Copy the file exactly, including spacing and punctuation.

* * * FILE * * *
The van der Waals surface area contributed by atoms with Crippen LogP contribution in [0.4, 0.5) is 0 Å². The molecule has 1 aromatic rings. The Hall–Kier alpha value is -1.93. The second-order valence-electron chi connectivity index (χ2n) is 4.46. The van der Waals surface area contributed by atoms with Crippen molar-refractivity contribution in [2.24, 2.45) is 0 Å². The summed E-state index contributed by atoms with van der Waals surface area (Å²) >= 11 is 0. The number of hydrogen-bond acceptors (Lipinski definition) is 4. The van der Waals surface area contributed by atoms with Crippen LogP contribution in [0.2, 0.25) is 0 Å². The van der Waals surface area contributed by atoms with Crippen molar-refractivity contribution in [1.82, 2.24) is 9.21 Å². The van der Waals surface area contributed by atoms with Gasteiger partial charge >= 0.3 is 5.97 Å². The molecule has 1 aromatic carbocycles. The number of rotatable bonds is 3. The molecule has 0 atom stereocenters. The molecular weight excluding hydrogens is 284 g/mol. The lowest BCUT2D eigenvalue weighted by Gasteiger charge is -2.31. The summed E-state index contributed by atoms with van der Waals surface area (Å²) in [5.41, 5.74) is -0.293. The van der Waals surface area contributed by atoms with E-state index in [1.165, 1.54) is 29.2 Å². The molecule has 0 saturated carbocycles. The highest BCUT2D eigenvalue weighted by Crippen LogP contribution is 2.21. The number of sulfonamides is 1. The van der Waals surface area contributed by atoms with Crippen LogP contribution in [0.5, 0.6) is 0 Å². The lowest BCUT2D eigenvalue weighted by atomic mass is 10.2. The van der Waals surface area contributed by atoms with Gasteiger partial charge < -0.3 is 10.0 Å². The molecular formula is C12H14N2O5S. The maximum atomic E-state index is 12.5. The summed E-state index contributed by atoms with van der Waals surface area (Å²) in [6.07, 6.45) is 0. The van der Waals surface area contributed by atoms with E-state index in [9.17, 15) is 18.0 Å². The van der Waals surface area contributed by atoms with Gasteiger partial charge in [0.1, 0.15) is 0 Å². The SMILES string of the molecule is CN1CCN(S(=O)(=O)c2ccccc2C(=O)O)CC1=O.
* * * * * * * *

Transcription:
The van der Waals surface area contributed by atoms with Crippen LogP contribution in [0.4, 0.5) is 0 Å². The molecule has 1 aromatic rings. The Hall–Kier alpha value is -1.93. The second-order valence-electron chi connectivity index (χ2n) is 4.46. The van der Waals surface area contributed by atoms with Crippen molar-refractivity contribution in [2.24, 2.45) is 0 Å². The summed E-state index contributed by atoms with van der Waals surface area (Å²) >= 11 is 0. The number of hydrogen-bond acceptors (Lipinski definition) is 4. The van der Waals surface area contributed by atoms with Crippen LogP contribution in [0.2, 0.25) is 0 Å². The van der Waals surface area contributed by atoms with Crippen molar-refractivity contribution in [1.82, 2.24) is 9.21 Å². The van der Waals surface area contributed by atoms with Gasteiger partial charge >= 0.3 is 5.97 Å². The molecule has 1 aromatic carbocycles. The number of rotatable bonds is 3. The molecule has 0 atom stereocenters. The molecular weight excluding hydrogens is 284 g/mol. The lowest BCUT2D eigenvalue weighted by Gasteiger charge is -2.31. The summed E-state index contributed by atoms with van der Waals surface area (Å²) in [5.41, 5.74) is -0.293. The van der Waals surface area contributed by atoms with E-state index in [1.165, 1.54) is 29.2 Å². The molecule has 0 saturated carbocycles. The highest BCUT2D eigenvalue weighted by Crippen LogP contribution is 2.21. The number of sulfonamides is 1. The van der Waals surface area contributed by atoms with Crippen LogP contribution in [0.5, 0.6) is 0 Å². The lowest BCUT2D eigenvalue weighted by atomic mass is 10.2. The van der Waals surface area contributed by atoms with Gasteiger partial charge < -0.3 is 10.0 Å². The molecular formula is C12H14N2O5S. The maximum atomic E-state index is 12.5. The summed E-state index contributed by atoms with van der Waals surface area (Å²) in [6.07, 6.45) is 0. The van der Waals surface area contributed by atoms with E-state index in [9.17, 15) is 18.0 Å². The van der Waals surface area contributed by atoms with Gasteiger partial charge in [0.1, 0.15) is 0 Å². The SMILES string of the molecule is CN1CCN(S(=O)(=O)c2ccccc2C(=O)O)CC1=O.